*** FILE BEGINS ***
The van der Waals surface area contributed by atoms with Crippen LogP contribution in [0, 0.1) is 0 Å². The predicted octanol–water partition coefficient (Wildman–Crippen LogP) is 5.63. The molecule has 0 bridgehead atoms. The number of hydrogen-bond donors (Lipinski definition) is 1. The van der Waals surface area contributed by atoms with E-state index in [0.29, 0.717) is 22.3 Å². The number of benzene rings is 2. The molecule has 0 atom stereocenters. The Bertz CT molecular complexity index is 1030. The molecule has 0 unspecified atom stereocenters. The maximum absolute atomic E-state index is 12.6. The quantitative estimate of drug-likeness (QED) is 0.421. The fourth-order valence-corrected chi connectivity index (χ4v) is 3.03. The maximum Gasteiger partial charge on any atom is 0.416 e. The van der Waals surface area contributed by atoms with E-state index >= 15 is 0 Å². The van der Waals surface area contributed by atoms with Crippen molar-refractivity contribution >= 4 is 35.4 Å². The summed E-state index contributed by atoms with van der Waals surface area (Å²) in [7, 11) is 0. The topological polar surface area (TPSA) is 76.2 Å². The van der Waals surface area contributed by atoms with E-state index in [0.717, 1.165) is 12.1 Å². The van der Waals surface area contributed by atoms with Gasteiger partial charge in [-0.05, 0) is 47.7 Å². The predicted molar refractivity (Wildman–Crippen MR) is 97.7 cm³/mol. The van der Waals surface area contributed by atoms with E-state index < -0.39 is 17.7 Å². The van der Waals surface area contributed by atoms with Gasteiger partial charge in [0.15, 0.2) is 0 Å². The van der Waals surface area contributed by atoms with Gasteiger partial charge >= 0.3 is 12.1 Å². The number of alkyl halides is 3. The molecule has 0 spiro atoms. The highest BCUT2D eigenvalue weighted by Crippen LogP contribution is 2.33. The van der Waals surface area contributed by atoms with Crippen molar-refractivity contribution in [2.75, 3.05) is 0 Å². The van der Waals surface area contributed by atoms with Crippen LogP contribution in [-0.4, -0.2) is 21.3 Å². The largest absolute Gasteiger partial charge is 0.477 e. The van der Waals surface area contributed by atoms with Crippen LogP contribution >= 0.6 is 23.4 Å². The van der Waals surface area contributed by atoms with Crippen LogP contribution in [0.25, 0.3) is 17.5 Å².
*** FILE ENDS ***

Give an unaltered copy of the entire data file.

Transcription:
The van der Waals surface area contributed by atoms with Crippen LogP contribution in [0, 0.1) is 0 Å². The predicted octanol–water partition coefficient (Wildman–Crippen LogP) is 5.63. The molecule has 0 bridgehead atoms. The number of hydrogen-bond donors (Lipinski definition) is 1. The van der Waals surface area contributed by atoms with E-state index in [0.29, 0.717) is 22.3 Å². The number of benzene rings is 2. The molecule has 0 atom stereocenters. The Bertz CT molecular complexity index is 1030. The molecule has 0 unspecified atom stereocenters. The maximum absolute atomic E-state index is 12.6. The quantitative estimate of drug-likeness (QED) is 0.421. The fourth-order valence-corrected chi connectivity index (χ4v) is 3.03. The maximum Gasteiger partial charge on any atom is 0.416 e. The van der Waals surface area contributed by atoms with E-state index >= 15 is 0 Å². The van der Waals surface area contributed by atoms with Crippen molar-refractivity contribution >= 4 is 35.4 Å². The summed E-state index contributed by atoms with van der Waals surface area (Å²) in [7, 11) is 0. The topological polar surface area (TPSA) is 76.2 Å². The van der Waals surface area contributed by atoms with E-state index in [0.717, 1.165) is 12.1 Å². The van der Waals surface area contributed by atoms with Gasteiger partial charge in [-0.05, 0) is 47.7 Å². The predicted molar refractivity (Wildman–Crippen MR) is 97.7 cm³/mol. The van der Waals surface area contributed by atoms with E-state index < -0.39 is 17.7 Å². The van der Waals surface area contributed by atoms with Gasteiger partial charge in [0.15, 0.2) is 0 Å². The van der Waals surface area contributed by atoms with Gasteiger partial charge >= 0.3 is 12.1 Å². The number of alkyl halides is 3. The molecule has 0 spiro atoms. The highest BCUT2D eigenvalue weighted by Crippen LogP contribution is 2.33. The van der Waals surface area contributed by atoms with Crippen molar-refractivity contribution in [2.75, 3.05) is 0 Å². The van der Waals surface area contributed by atoms with Crippen LogP contribution in [-0.4, -0.2) is 21.3 Å². The largest absolute Gasteiger partial charge is 0.477 e. The van der Waals surface area contributed by atoms with Crippen LogP contribution >= 0.6 is 23.4 Å². The van der Waals surface area contributed by atoms with Crippen LogP contribution in [0.25, 0.3) is 17.5 Å².